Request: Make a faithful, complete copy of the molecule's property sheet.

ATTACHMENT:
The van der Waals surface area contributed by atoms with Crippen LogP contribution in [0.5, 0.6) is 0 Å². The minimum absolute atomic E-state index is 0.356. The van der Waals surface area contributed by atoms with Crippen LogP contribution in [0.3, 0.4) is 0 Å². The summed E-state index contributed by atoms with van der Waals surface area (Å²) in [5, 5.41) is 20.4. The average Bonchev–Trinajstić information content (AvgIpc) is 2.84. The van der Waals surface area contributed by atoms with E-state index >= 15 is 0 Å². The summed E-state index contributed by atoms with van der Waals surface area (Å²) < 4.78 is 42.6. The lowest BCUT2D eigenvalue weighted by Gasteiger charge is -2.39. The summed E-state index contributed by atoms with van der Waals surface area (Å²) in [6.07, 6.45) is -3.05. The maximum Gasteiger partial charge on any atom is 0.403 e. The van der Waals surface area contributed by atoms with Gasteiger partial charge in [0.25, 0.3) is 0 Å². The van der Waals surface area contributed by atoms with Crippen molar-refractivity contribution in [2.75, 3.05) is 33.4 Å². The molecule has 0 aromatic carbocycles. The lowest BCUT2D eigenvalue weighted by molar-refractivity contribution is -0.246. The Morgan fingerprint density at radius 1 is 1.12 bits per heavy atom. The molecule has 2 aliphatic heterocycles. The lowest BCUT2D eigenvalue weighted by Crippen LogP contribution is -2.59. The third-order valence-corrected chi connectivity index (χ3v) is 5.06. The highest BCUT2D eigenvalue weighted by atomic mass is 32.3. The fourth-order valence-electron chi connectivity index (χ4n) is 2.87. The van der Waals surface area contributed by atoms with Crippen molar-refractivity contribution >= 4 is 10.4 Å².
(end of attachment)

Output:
The van der Waals surface area contributed by atoms with Crippen LogP contribution in [0.5, 0.6) is 0 Å². The minimum absolute atomic E-state index is 0.356. The van der Waals surface area contributed by atoms with Crippen LogP contribution in [0.3, 0.4) is 0 Å². The summed E-state index contributed by atoms with van der Waals surface area (Å²) in [5, 5.41) is 20.4. The average Bonchev–Trinajstić information content (AvgIpc) is 2.84. The van der Waals surface area contributed by atoms with E-state index >= 15 is 0 Å². The summed E-state index contributed by atoms with van der Waals surface area (Å²) < 4.78 is 42.6. The lowest BCUT2D eigenvalue weighted by Gasteiger charge is -2.39. The summed E-state index contributed by atoms with van der Waals surface area (Å²) in [6.07, 6.45) is -3.05. The maximum Gasteiger partial charge on any atom is 0.403 e. The van der Waals surface area contributed by atoms with Gasteiger partial charge in [0.25, 0.3) is 0 Å². The van der Waals surface area contributed by atoms with Crippen molar-refractivity contribution in [2.75, 3.05) is 33.4 Å². The molecule has 0 aromatic carbocycles. The lowest BCUT2D eigenvalue weighted by molar-refractivity contribution is -0.246. The Morgan fingerprint density at radius 1 is 1.12 bits per heavy atom. The molecule has 2 aliphatic heterocycles. The lowest BCUT2D eigenvalue weighted by Crippen LogP contribution is -2.59. The third-order valence-corrected chi connectivity index (χ3v) is 5.06. The highest BCUT2D eigenvalue weighted by atomic mass is 32.3. The fourth-order valence-electron chi connectivity index (χ4n) is 2.87. The van der Waals surface area contributed by atoms with Crippen molar-refractivity contribution >= 4 is 10.4 Å².